When we look at the five kleshas – ignorance, egoism, attachment, aversion, and fear of death – what do they really mean? How can we apply them to our lives?
Ignorance (avidya) is said to be the root of the other four kleshas; destroy ignorance and we will destroy the other four afflictions as well. In this way we can feel confident that the pursuit of truth and knowledge with an open mind and heart will eventually destroy our ignorance and lead to liberation from suffering.
Egoism (asmita) is the ego that covers our true self. Ego itself is not the issue, we all have one; the issue arises when we allow our ego to think it is the true self. As an example, when we take things personally, we allow our idea of ego to cause us pain. If we separate ourselves from our ego, we are able to see that whatever we took personally wasn’t a reflection on us but rather a reflection on the other person and where they are at in life, and we can elevate ourselves above our initial reactions to avoid the suffering that would have come with allowing our egos to take something personally.
Attachment (raga) to pleasures and desires will ultimately bring suffering. When we attach ourselves, or the basis of our happiness, to those things in the outer world which we like or find pleasure in, we literally surrender our happiness to the conditions of the outer world. Our happiness will ebb and flow, up and down, like the rhythms of the outside world. Disassociating ourselves from our attachments to pleasures and desires in the outer world allows us to find peace and stability within ourselves, resulting in a consistency of peace of spirit that is truly elevated above suffering.
Aversion (dvesa) to pain or sufferings will also bring suffering as easily as attachment to pleasures and desires will. By constantly trying to avoid what we fear or what we dislike, we allow our fears and our ego-based likes and dislikes to dictate our happiness and direction in life. Another example: we avoid confrontation because we dislike the uncomfortable feelings it brings up. Facing our fears and confronting the issue not only serves as an opportunity for significant growth, but also teaches us that we are capable of acting despite fear, and we are able to overcome.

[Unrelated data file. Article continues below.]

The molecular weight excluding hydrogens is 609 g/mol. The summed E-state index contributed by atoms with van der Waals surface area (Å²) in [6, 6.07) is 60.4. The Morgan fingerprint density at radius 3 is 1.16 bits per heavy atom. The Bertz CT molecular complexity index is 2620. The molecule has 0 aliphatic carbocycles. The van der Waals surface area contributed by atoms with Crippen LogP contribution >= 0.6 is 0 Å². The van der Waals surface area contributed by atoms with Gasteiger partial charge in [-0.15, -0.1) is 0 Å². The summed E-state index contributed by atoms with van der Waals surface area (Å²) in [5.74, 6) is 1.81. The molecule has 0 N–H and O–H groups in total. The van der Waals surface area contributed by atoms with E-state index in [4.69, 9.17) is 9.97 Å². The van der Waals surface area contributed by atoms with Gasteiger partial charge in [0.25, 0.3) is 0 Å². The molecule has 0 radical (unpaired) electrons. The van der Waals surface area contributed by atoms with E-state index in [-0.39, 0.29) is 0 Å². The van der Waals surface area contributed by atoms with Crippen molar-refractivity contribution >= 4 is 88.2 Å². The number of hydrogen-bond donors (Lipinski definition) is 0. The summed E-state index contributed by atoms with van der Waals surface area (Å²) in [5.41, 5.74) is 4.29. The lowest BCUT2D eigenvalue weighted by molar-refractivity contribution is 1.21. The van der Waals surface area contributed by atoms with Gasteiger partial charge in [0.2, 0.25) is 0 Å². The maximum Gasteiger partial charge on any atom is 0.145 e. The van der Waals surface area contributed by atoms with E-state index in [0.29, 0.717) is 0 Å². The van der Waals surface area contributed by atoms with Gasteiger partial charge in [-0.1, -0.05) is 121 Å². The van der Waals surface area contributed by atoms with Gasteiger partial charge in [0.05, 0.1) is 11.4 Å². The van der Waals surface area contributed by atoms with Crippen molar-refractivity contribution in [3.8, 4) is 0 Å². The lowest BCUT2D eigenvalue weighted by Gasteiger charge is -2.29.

Fear of death (abhinivesah) is rooted in all four of the other kleshas. Our ignorance regarding our true selves allows us to lead our lives according to our attachments or our aversions, which reflect on our ego and result in suffering. The path of the spiritual aspirant is one of truth; once we realize that our aversions and attractions are fleeting manifestations of our concept of ego, which covers our true self, there is no fear of death. Death happens to the body, the body which is tied to our kleshas; the true self may live within our body but it is not bound to the physical world in the way our physical body is.
Liberating yourself from the five kleshas ultimately liberates you from suffering.
We should all keep in our minds (and our hearts) that yoga is not just about the physical, but also about self-reflection and spiritual growth. Keeping ourselves open to that attitude allows yoga to have a more profound effect on all layers of the human being, from our physical bodies to the most subtle energies of our minds and spirits. So as we move farther into this new year, let us take a moment each day to reflect on how the five kleshas may be keeping us from the peace and happiness we seek.